A team of engineers designed a carbon ink that monitors a plant’s reaction to heat and light, providing an early warning for drought.
Designed by a team of engineers at the Massachusetts Institute of Technology (MIT), the electronic ink sensor is made from dissolved carbon nanotubes. The ink does not hurt the plant and is printed across a single stomata (pore) on a leaf. The stomata opens whenever the plant comes into contact with light and heat in order for the plant to intake carbon dioxide and release oxygen and water when necessary. By tracking the opening and closing times of the pores, a farmer could predict – far earlier than by visual detection alone – when drought conditions are imminent.
The electronic circuit within the ink breaks when the stomata opens, providing scientists with real-time cyclical data. As water availability decreases, plants take longer to open their stomata and less time to close them. The team believes the invention would be of interest to home gardeners as well as commercial farmers and is currently working on ways of speeding up the application process by using stickers to apply the sensor. The researchers are also working on expanding the use of the design to include light detection and image capture.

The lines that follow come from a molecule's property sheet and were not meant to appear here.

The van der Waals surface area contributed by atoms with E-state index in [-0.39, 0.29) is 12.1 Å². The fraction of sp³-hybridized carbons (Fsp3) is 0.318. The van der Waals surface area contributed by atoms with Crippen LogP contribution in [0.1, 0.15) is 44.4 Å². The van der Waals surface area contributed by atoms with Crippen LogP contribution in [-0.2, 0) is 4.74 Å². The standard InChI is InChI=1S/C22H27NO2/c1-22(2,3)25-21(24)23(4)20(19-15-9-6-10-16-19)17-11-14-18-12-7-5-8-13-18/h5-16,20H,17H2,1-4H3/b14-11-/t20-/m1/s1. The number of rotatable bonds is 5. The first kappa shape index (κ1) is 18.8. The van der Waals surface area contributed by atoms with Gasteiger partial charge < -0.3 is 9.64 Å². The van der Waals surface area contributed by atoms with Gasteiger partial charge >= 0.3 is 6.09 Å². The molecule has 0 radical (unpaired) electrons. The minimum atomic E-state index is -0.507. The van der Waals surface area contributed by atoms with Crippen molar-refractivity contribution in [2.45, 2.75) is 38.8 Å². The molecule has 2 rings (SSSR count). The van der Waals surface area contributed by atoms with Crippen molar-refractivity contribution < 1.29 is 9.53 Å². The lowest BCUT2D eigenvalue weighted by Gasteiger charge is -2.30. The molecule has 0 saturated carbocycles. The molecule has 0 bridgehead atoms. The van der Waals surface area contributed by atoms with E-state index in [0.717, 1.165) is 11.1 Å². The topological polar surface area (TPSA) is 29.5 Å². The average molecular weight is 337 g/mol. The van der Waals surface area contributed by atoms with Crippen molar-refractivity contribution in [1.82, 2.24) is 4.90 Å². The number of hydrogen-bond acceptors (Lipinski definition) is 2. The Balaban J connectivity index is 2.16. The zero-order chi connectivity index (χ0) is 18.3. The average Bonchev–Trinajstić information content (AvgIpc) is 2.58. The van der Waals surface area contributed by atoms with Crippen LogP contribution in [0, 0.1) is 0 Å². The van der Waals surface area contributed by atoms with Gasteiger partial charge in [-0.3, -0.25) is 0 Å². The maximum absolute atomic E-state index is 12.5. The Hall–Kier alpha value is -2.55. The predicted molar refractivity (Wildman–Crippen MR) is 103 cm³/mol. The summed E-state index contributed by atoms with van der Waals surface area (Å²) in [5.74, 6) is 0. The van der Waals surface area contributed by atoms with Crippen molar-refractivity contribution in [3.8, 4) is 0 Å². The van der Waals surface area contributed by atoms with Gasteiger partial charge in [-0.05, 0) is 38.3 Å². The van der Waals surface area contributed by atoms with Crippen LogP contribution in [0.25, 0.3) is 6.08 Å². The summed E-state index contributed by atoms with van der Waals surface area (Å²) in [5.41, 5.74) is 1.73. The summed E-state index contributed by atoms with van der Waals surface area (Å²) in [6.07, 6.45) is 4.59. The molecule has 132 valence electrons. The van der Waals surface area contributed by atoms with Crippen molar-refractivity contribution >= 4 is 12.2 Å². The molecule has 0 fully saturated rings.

Worldwide, food production and consumption are fairly imbalanced, with many communities at risk of starvation while in others, excess amounts of consumables are wasted. Helping farmers identify potential disease outbreaks with an AI-powered app is one way technology is helping to improve crop production, and turning waste products into biofuel is one way parts of the industry are improving sustainability. What would help make autonomous technology affordable for all farmers to benefit from?